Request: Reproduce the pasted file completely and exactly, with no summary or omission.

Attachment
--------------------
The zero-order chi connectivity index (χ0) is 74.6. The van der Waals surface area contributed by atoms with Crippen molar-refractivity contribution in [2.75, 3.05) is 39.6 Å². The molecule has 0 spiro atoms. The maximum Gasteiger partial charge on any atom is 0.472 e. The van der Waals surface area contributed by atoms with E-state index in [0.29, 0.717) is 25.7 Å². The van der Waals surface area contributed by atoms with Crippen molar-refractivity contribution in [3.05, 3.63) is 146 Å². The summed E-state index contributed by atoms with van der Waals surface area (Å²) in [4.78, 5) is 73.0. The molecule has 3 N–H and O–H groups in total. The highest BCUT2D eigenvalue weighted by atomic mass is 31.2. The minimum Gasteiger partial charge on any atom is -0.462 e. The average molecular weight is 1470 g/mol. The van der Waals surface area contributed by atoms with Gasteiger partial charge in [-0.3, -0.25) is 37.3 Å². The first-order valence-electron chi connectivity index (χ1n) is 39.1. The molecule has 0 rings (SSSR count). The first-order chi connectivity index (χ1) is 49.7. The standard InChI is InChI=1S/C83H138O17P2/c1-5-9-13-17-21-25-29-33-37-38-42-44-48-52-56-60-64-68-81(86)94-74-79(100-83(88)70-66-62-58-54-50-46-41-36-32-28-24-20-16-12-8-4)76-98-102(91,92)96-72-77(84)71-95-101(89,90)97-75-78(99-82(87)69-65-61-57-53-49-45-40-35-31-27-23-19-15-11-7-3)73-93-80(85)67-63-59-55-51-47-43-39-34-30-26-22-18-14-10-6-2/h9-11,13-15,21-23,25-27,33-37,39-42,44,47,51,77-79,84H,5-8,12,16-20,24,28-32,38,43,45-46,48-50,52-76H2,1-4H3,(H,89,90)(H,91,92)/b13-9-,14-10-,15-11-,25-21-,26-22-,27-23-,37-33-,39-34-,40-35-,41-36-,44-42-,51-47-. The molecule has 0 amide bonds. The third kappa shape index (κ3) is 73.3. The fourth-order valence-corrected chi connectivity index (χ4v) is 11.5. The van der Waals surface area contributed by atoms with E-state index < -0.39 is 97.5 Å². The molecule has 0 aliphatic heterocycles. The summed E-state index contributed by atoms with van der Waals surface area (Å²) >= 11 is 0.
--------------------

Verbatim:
The zero-order chi connectivity index (χ0) is 74.6. The van der Waals surface area contributed by atoms with Crippen molar-refractivity contribution in [2.75, 3.05) is 39.6 Å². The molecule has 0 spiro atoms. The maximum Gasteiger partial charge on any atom is 0.472 e. The van der Waals surface area contributed by atoms with E-state index in [0.29, 0.717) is 25.7 Å². The van der Waals surface area contributed by atoms with Crippen molar-refractivity contribution in [3.05, 3.63) is 146 Å². The summed E-state index contributed by atoms with van der Waals surface area (Å²) in [4.78, 5) is 73.0. The molecule has 3 N–H and O–H groups in total. The highest BCUT2D eigenvalue weighted by atomic mass is 31.2. The minimum Gasteiger partial charge on any atom is -0.462 e. The average molecular weight is 1470 g/mol. The van der Waals surface area contributed by atoms with Gasteiger partial charge in [-0.3, -0.25) is 37.3 Å². The first-order valence-electron chi connectivity index (χ1n) is 39.1. The molecule has 0 rings (SSSR count). The first-order chi connectivity index (χ1) is 49.7. The standard InChI is InChI=1S/C83H138O17P2/c1-5-9-13-17-21-25-29-33-37-38-42-44-48-52-56-60-64-68-81(86)94-74-79(100-83(88)70-66-62-58-54-50-46-41-36-32-28-24-20-16-12-8-4)76-98-102(91,92)96-72-77(84)71-95-101(89,90)97-75-78(99-82(87)69-65-61-57-53-49-45-40-35-31-27-23-19-15-11-7-3)73-93-80(85)67-63-59-55-51-47-43-39-34-30-26-22-18-14-10-6-2/h9-11,13-15,21-23,25-27,33-37,39-42,44,47,51,77-79,84H,5-8,12,16-20,24,28-32,38,43,45-46,48-50,52-76H2,1-4H3,(H,89,90)(H,91,92)/b13-9-,14-10-,15-11-,25-21-,26-22-,27-23-,37-33-,39-34-,40-35-,41-36-,44-42-,51-47-. The molecule has 0 amide bonds. The third kappa shape index (κ3) is 73.3. The fourth-order valence-corrected chi connectivity index (χ4v) is 11.5. The van der Waals surface area contributed by atoms with E-state index < -0.39 is 97.5 Å². The molecule has 0 aliphatic heterocycles. The summed E-state index contributed by atoms with van der Waals surface area (Å²) >= 11 is 0.